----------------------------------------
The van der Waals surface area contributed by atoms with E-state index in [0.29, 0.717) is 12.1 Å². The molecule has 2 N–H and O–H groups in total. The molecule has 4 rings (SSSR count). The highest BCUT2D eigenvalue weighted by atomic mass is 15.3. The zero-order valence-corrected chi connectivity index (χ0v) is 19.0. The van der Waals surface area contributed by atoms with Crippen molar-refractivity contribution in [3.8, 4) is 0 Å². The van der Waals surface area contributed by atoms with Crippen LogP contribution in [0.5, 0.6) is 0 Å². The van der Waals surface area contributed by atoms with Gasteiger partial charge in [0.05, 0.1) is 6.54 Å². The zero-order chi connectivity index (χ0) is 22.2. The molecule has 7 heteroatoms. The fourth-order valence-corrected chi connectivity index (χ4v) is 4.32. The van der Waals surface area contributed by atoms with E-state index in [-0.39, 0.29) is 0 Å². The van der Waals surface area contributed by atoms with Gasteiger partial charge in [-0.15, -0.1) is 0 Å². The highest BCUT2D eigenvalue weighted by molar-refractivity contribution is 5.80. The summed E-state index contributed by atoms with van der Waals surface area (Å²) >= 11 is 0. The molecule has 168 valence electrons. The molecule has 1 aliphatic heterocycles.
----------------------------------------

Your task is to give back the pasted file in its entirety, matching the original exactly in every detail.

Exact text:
The van der Waals surface area contributed by atoms with E-state index in [0.29, 0.717) is 12.1 Å². The molecule has 2 N–H and O–H groups in total. The molecule has 4 rings (SSSR count). The highest BCUT2D eigenvalue weighted by atomic mass is 15.3. The zero-order valence-corrected chi connectivity index (χ0v) is 19.0. The van der Waals surface area contributed by atoms with Crippen molar-refractivity contribution in [3.8, 4) is 0 Å². The van der Waals surface area contributed by atoms with Crippen LogP contribution in [0.5, 0.6) is 0 Å². The van der Waals surface area contributed by atoms with Gasteiger partial charge in [0.05, 0.1) is 6.54 Å². The zero-order chi connectivity index (χ0) is 22.2. The molecule has 7 heteroatoms. The fourth-order valence-corrected chi connectivity index (χ4v) is 4.32. The van der Waals surface area contributed by atoms with E-state index in [-0.39, 0.29) is 0 Å². The van der Waals surface area contributed by atoms with Gasteiger partial charge in [-0.15, -0.1) is 0 Å². The highest BCUT2D eigenvalue weighted by molar-refractivity contribution is 5.80. The summed E-state index contributed by atoms with van der Waals surface area (Å²) >= 11 is 0. The molecule has 168 valence electrons. The molecule has 1 aliphatic heterocycles.